This article was originally published by Mennonite World Review

Being fully present

I ate my best apple several years ago. It was a large mottled Gala, and juice ran down my chin. It deserves the title of ‘best’ not for its quality, but because more than any meal I’ve eaten, that apple had my full and total attention.

Most of us aren’t present to life that deeply.

We eat distractedly, pray with an agenda rather than intimacy in mind, and listen to plan our response rather than understand. We can’t even watch TV anymore without a second screen in front of us.

How eager we are to hide from the present! How easy to assume that’s just what it means to be human.

At the heart of the Christian faith is openness to presence. When asked God’s name, the response came back: “I am,” not “I was” or “I will be.” Emmanuel God is found in the sound of sheer silence, in our willingness to “be still and know that I am God.” The incarnation of Jesus was the most profound way God revealed divinity to us — here and now, in a particular person who longs for our full attention.

Being fully present means we’re fully honest about who we are in that moment. It means we set aside our ego, our defense mechanisms, and the masks we use to hide our wounds and show up as-is. It means we must tell the truth about being unwell and about our spiritual weakness. It means we can freely and without condemnation drag our unevangelized zones into the loving presence of a God who already knows they exist.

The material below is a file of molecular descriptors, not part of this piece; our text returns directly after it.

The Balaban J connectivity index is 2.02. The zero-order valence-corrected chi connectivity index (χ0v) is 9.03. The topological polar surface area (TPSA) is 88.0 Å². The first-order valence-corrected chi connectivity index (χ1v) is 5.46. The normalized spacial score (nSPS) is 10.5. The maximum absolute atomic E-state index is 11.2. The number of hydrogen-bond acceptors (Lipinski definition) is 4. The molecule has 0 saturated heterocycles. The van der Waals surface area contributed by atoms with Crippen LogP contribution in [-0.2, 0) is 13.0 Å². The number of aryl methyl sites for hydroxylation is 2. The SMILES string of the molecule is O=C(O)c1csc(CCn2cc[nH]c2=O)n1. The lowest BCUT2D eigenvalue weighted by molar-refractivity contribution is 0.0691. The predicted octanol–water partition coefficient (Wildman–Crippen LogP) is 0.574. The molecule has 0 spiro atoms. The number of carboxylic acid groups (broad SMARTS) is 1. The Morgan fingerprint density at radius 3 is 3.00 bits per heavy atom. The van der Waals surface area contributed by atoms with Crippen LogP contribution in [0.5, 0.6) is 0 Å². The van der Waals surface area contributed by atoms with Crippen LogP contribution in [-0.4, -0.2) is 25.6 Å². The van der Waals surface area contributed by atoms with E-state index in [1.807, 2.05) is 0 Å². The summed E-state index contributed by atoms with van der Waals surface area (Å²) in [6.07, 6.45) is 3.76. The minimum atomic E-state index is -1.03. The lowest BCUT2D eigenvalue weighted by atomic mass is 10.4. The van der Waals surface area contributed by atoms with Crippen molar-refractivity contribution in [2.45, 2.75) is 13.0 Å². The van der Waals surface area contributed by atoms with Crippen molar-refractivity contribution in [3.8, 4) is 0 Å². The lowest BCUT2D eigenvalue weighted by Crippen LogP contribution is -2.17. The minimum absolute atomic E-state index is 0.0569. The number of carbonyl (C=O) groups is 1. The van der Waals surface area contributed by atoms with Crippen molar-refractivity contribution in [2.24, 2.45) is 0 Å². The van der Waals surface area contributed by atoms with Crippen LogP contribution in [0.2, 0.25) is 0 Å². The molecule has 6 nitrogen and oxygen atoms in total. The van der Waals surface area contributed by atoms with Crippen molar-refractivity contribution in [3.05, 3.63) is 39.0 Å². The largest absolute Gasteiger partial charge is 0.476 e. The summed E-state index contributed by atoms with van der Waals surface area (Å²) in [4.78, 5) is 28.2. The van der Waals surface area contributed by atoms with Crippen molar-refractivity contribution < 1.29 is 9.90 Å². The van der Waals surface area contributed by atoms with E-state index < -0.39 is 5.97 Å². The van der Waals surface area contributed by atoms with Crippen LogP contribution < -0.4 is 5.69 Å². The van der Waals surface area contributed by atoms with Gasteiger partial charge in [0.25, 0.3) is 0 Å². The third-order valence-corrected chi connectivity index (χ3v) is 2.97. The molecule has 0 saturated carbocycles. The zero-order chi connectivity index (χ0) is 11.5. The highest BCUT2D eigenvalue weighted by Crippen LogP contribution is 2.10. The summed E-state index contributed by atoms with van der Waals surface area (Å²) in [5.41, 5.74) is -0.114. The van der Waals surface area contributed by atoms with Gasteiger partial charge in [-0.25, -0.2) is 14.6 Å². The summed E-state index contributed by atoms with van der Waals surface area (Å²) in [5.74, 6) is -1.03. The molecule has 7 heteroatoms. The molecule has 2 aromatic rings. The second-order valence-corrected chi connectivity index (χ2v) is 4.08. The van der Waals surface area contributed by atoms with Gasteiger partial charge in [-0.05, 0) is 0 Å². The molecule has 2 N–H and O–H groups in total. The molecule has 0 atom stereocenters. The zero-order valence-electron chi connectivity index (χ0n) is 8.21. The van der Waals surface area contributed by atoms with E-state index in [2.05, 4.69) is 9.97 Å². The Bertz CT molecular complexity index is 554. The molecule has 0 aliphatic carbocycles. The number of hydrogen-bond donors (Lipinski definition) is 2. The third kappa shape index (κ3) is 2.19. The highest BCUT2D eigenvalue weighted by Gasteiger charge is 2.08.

Being fully present means we’re willing to believe in the God that promises us that “power is made perfect in weakness.” (1 Cor. 12:9)

Our personal healing is inextricably linked to vulnerability. And when we’re courageous enough to practice the presence of God, we find ourselves more OK in our own presence.

It’s out of this presence, this core truth in the depth of our being that our true self is dusted off and free to live without shame.

This spring I have found healing and hope as I’ve intentionally practiced being present with my senses and soul for a specified time each day. As I have become attentive to God I have found a new openness to being Marty, warts and worries and all. Open yourself to the presence of God. Embrace the you you find inside. Open yourself to the inverted truth that our soul’s greatest wounds will become our life’s greatest strength.

God longs to be fully present with you. Perhaps there is no better time than the present to take Jesus up on his invitation, “Come away to a deserted place all by yourself and rest a while.” (Mark 6:31)

Maybe there you’ll also find your best apple.

Marty Troyer is pastor of Houston Mennonite Church: The Church of the Sermon on the Mount and writes at, where this post originally appeared. He tweets @thepeacepastor and is on Facebook.

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